Here’s my list of plants and materials, along with my method and how to care for the arrangement once completed. This goes with my YouTube video, DIY Undersea Succulent Clamshell. Have fun!

Undersea Succulent Clamshell planter

Plants: Below are what I used, but there are so many succulents that suggest tidepool flora. Feel free to make substitutions. See “Marine Life Look-Alikes” on page 101 of Designing with Succulents (2nd ed)

Aloes that look like starfish (4 or 5, various sizes). I used Aloe maculata and in 3-inch pots, the dwarf species A. ‘Christmas Sleigh’, A. ‘Pink Blush’ and A. ‘Snow Storm’.

A Medusa euphorbia. I used E. flanaganii.

Euphorbia anoplia (Tanzanian zipper plant). Mine was in an 8-inch pot.

Fenestraria aurantiaca (baby toes), two in 3-inch pots

Crassula lycopodioides (C. muscosa, watch chain), three in 3-inch pots

Senecio anteuphorbium (swizzle sticks) for height

A tillandsia (air plant)

Materials: (links go to Amazon):

Clam shell, 25″ x 16.5″ x 8.5″ around $110 (planted ones go for $300 or more)*

Pumice, 2 qts. around $15

Potting soil, 4-qt. bag, around $10

Optional:

Rocks to anchor the rootball of the tall senecio

Soft artist’s brush for removing spilled soil from plants

Chopstick for settling roots (or use the pointed end of the artist’s brush)

Joyce Chen (or similar) kitchen scissors for delicate pruning

White or gray-white sand (not beach sand)

Seashells, crushed shells, pebbles and/or lava rock

DIY Method:

Fill clamshell 1/3 full of pumice. Start with your largest plants. If you’re using a tall senecio with a small rootball, as I did, anchor the roots with rocks so it doesn’t tip over. Add potting soil and press firmly to surround and secure rootballs. As you compose the arrangement:

— Keep in mind it should look as though the succulents were undersea flora and fauna inhabiting a coral reef.

— Rotate plants outward so they’re facing the viewer.

— Place tall plants in the back. Put small ones in front and use as filler.

— Use plants and their root balls, shells, chunks of coral and/or rocks to retain soil in the clamshell’s U-shaped dips.

Caring for your composition:

To make it last and look good for years, place it in bright shade where it’ll get only a few hours of sun daily, ideally early morning or late afternoon. Water the plants lightly once a week in summer and once a month (or not at all) in winter.

Err on the dry side. This is a nondraining container, so don’t let it sit out in the rain or get watered by automatic irrigation. Although the pumice in the bottom will absorb moisture, it’s not a substitute for drainage. If the arrangement gets flooded, tip it slightly so water drains out.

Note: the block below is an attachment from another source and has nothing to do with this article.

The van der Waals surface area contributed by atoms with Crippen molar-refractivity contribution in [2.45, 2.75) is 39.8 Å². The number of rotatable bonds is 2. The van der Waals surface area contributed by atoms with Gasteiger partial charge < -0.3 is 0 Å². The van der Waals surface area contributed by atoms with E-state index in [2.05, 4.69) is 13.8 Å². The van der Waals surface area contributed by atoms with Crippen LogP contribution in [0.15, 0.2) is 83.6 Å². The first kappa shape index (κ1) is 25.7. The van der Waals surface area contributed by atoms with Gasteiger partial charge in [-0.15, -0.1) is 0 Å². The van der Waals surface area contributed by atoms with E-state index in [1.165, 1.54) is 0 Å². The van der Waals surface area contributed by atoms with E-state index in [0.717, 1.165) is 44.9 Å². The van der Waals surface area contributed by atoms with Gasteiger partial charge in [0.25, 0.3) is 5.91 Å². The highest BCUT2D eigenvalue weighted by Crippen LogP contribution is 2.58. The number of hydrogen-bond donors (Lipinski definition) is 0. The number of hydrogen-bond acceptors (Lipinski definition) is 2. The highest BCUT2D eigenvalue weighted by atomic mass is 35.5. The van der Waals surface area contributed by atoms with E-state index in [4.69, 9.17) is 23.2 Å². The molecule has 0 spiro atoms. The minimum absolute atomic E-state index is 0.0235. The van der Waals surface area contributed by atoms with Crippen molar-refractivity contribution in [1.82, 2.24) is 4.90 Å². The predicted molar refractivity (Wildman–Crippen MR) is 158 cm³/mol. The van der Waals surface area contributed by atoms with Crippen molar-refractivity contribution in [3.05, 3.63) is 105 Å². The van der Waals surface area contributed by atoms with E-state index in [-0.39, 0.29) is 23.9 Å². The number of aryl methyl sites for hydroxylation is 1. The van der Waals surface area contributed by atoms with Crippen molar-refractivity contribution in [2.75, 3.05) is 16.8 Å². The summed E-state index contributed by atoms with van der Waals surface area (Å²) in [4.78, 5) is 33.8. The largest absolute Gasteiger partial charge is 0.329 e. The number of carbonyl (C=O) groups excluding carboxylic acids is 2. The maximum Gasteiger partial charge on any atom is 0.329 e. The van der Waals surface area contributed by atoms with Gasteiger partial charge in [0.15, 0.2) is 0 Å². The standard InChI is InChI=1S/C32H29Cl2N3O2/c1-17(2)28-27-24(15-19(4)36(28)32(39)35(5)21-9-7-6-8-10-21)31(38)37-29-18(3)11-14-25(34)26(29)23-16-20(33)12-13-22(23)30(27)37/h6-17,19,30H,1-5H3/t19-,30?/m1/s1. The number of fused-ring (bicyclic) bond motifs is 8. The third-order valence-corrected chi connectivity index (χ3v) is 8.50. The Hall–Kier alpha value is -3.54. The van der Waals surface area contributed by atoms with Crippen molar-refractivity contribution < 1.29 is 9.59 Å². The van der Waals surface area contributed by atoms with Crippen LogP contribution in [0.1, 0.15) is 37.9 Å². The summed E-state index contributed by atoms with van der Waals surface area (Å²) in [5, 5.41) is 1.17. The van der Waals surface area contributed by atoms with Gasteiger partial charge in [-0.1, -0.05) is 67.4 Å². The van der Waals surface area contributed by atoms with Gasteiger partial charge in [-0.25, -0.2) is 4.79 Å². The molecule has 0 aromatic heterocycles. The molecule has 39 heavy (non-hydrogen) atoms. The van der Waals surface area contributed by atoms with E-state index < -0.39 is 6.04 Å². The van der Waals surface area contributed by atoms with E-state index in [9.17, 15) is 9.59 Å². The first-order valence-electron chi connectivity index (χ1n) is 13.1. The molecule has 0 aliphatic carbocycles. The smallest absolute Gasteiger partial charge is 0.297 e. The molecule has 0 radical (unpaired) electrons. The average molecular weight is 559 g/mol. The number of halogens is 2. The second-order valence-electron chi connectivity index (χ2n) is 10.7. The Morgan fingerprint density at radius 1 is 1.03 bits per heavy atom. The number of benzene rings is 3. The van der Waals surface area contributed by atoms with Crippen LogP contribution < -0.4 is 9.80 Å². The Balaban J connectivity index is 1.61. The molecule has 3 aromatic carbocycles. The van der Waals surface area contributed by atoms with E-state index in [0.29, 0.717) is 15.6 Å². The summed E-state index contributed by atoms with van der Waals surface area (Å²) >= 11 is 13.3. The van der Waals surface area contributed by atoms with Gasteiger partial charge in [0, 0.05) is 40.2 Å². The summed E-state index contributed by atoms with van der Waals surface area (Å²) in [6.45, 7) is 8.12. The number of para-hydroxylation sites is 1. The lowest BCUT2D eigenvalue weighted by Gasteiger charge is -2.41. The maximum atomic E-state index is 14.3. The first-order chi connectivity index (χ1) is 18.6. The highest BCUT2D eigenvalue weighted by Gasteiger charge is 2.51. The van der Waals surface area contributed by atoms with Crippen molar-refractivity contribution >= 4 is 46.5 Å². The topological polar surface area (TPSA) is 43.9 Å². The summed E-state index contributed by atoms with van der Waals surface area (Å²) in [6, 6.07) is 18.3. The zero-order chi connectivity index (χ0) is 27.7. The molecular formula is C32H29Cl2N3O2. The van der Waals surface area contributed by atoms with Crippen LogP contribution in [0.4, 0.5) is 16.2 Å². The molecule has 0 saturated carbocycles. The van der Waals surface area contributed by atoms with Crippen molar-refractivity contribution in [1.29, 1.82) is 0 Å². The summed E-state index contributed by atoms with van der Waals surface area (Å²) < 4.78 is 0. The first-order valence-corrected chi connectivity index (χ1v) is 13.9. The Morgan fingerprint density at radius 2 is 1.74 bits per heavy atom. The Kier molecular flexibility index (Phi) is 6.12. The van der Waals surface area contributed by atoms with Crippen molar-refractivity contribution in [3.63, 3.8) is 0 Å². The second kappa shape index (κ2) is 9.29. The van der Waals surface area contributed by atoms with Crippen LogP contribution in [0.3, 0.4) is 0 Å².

Keep it tidy: Deadhead spent flowers, peel or snip off dry lower leaves, and remove debris that may fall onto or into the plants.

*How much will it cost?

Undersea-themed succulent-planted clamshell

This succulent-planted clamshell at Roger’s Gardens is priced at $300. If you DIY, expect to pay about half that—less if you use cuttings.

Related Info on This Site:

A succulent mermaid's garden

Succulent Mermaid's Garden

 

DIY Succulent Driftwood Designs

Related Videos on my YouTube channel:

Mermaid Succulent Garden

See how succulents combine with bromeliads and outdoor art in this undersea-themed “mermaid’s garden.” The owner/designer is Nancy Englund, president of the Laguna Beach Garden Club.

 

Undersea succulent planter

Succulents that resemble coral-reef flora lend themselves to containers that immerse the viewer in an undersea experience. [See story above.]

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Supermarket Kalanchoes: Succulents You Grow for Their Flowers

Supermarket kalanchoes (Kalanchoe blossfeldiana) are succulents you grow mainly for their flowers. They have been hybridized and sold as flowering plants long before succulents in general became popular.

Succulents are plants that look like flowers, and although all succulents produce them, they’re generally not the reason people buy them. Yet this one succulent has been commercially grown—and sold—for its bright, cheery blooms for decades.

Kalanchoe blossfeldiana has dark green, scalloped leaves, forms a 12-inch-diameter shrub, and produces bouquet-like flower clusters off and on (mainly fall-winter). Hybrids come in every warm hue as well as shades of cream, white and multicolored blends. Because Kalanchoe blossfeldiana  tolerates conditions that would kill most nonsucculent plants, it has great commercial value.